Ex-LSU teammate reports Tyrann Mathieu (No. 39 draft prospect) heading to McNeese
Josh Jasper, a former teammate of Tyrann Mathieu at LSU tweeted Friday that the Honey Badger will be transferring to McNeese, an FCS school, which likely indicates that he'll be playing football this fall.
Tyrann Mathieu woke up an LSU Tiger Friday morning. But if his ex-teammate is correct, he'll be going to sleep soon enough as a McNeese Cowboy.
Josh Jasper, LSU's star kicker from 2007-10, tweeted Friday that Mathieu will be transferring to McNeese, an FCS school located in Lake Charles, Louisiana -- just a couple hours drive west of LSU's campus in Baton Rouge and Mathieu's hometown of New Orleans.
Attempts to confirm Mathieu's (TM7_Era) transfer to McNeese were not immediately returned by the university or sources close to Mathieu, himself. It remains to be seen how reliable Jasper, who graduated from LSU in 2011 and was unable to make the Tampa Bay Buccaneers roster as as undrafted free agent kicker last year, will prove to be as a reporter. (Update: Other reports indicate Mathieu is also considering Jackson State & Prairie View A&M)
If his tweet is correct (a photo appeared to show him on the McNeese State campus Friday night), the move would make sense for both McNeese and Mathieu, however.
McNeese, coming off a 6-5 season, could see a huge leap in national interest with the addition of a player (and persona) like Mathieu. Also, this wouldn't be the first time McNeese has added a former disgraced LSU Tiger. The Cowboys signed Cecil Collins, a one-time standout running back at LSU and watched him help build buzz around their program as he was drafted with the first pick of the fifth round of the 1999 NFL draft by Jimmy Johnson and the Miami Dolphins.
Of course, Mathieu would be the big winner if Jasper's report is true as the news would likely mean that the 2011 Bednarik Award (nation's best defensive player) winner would be able to play this season. That has very much been in question since LSU head coach Les Miles' press conference announcing that Mathieu was no longer a member of his team.
Except under very rare circumstances, NCAA rules prevent FBS undergraduate players from transferring to other FBS schools and playing without sitting out a season. Players suspended from FBS programs, however, are often allowed to transfer and play immediately at lower-level schools, as was the case a year ago when former Florida Gators' star cornerback Janoris Jenkins transferred to North Alabama after being dismissed by new head coach Will Muschamp.
Regardless of whether Mathieu plays for McNeese or any other college football team in 2012, he will technically be eligible for early entry into the 2013 NFL draft as he will be three years removed from his high school graduating class.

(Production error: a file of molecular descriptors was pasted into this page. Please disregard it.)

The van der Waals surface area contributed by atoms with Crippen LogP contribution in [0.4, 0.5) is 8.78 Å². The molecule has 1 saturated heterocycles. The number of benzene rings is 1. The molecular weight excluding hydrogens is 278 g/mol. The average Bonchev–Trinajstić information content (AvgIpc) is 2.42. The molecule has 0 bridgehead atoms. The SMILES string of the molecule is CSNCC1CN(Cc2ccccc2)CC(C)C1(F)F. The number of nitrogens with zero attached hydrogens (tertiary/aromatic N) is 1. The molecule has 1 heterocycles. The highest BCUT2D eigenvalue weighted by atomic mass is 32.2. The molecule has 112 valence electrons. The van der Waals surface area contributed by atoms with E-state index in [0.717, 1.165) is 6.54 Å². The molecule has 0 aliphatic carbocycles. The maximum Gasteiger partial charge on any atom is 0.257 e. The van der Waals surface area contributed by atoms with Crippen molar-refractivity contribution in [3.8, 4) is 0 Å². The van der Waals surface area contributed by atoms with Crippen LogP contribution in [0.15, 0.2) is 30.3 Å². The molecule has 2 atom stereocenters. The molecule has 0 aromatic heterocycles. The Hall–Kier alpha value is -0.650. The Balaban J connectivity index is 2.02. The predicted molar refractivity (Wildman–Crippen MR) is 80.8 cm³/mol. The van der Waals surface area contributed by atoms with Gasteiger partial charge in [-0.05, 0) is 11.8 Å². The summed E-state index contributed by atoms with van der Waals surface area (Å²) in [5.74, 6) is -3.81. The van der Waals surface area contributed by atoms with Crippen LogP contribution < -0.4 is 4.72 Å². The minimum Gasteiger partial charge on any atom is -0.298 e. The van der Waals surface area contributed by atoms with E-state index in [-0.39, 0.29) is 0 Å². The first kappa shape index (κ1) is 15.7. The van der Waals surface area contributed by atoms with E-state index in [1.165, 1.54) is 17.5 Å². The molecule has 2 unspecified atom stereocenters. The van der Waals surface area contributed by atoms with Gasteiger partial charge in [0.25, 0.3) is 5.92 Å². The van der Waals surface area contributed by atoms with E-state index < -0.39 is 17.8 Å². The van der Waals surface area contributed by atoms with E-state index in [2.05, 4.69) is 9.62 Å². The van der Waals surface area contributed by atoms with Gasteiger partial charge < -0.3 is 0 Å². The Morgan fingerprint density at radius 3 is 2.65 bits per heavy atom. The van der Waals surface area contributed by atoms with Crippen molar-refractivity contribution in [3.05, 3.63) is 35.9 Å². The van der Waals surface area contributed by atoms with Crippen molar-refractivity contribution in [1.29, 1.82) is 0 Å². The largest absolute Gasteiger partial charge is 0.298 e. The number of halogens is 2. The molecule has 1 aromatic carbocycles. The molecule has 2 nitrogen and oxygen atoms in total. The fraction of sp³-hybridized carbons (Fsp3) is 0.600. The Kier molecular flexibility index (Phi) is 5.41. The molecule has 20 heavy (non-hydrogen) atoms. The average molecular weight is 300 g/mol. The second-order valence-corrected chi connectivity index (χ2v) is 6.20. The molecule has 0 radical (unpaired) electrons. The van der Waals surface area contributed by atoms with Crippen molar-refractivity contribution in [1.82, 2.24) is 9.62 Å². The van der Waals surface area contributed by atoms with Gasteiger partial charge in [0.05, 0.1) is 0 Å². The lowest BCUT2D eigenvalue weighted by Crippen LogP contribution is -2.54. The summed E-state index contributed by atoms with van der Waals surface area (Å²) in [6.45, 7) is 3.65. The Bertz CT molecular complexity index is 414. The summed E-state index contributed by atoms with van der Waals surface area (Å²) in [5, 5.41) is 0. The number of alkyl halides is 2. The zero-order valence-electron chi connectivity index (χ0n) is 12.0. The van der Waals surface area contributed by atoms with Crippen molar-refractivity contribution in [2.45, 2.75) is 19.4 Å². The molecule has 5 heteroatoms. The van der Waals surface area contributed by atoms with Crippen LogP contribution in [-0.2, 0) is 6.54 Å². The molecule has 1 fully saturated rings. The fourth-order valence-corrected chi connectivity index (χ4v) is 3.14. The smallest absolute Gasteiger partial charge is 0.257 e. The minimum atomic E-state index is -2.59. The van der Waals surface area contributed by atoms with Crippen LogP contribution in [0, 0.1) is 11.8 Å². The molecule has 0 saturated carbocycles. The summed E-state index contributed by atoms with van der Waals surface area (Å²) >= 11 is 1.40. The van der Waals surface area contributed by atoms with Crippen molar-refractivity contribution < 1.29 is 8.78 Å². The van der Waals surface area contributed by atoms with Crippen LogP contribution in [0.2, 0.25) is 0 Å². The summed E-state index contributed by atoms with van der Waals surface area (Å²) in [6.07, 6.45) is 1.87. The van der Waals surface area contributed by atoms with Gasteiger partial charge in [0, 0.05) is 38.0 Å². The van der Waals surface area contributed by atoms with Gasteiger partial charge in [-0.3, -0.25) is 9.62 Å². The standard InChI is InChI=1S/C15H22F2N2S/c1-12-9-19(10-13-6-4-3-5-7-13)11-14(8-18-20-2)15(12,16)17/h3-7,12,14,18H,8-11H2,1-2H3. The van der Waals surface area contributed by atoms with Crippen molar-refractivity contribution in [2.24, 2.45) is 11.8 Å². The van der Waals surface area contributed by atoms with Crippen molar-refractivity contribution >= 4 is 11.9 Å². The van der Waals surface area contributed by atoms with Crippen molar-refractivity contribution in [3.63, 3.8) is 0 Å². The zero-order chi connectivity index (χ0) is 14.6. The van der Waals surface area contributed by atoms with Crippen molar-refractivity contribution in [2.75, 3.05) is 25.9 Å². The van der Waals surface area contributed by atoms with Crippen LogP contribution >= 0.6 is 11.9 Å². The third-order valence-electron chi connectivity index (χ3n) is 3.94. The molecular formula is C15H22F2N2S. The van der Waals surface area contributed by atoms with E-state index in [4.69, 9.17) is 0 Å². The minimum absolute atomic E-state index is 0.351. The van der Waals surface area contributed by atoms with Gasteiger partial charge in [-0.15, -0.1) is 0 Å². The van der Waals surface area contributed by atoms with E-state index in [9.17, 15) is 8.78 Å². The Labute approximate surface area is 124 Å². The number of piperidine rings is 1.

The 2011 Heisman finalist is sure to be a hotly debated prospect for NFL teams.
NFLDraftScout.com rated Mathieu as the No. 4 cornerback and No. 39 overall prospect in the 2013 draft prior to Friday's news. The lofty ranking is warranted based on the Honey Badger's terrific first two seasons of action. Mathieu was voted the SEC's Defensive Player of the Year in 2011, over the likes of three of the conference's star defenders who wound up as top 10 picks in April's NFL draft (Morris Claiborne, Mark Barron, Stephon Gilmore). Mathieu's stock was never higher than when he returned punts for touchdowns to swing momentum back in LSU's favor against Arkansas (regular season finale) and Georgia (SEC Championship). NFLDraftScout.com has since spoken to several league sources who gave Mathieu a first round grade. Others, however, had him as low as the fourth round.
Those scouts ranking him highly argue that while undeniably small, Mathieu's playmaking ability and versatility make him an intriguing fit in today's evolving "hybrid" defenses. They cite the fact that the Honey Badger lined up in a variety of positions while at LSU -- nickel cornerback, safety and even outside linebacker on occasion. He's a proven playmaker at the highest collegiate level.
Critics argue Mathieu was surrounded by a great deal of talent at LSU and he was beaten (and at times even targeted) due to his willingness to gamble in pursuit of the big play. They caution that if Mathieu couldn't handle the expectations that came in college how can he be trusted to deal with the money and exposure (and all that comes with it) as an NFL player.
All of which makes Mathieu's decision where to play in 2012, his ability to do so at a level comparable to the first two brilliant seasons of his career, and -- most importantly -- the Honey Badger's willingness to abide by the rules among the most riveting stories this year for NFL talent evaluators.
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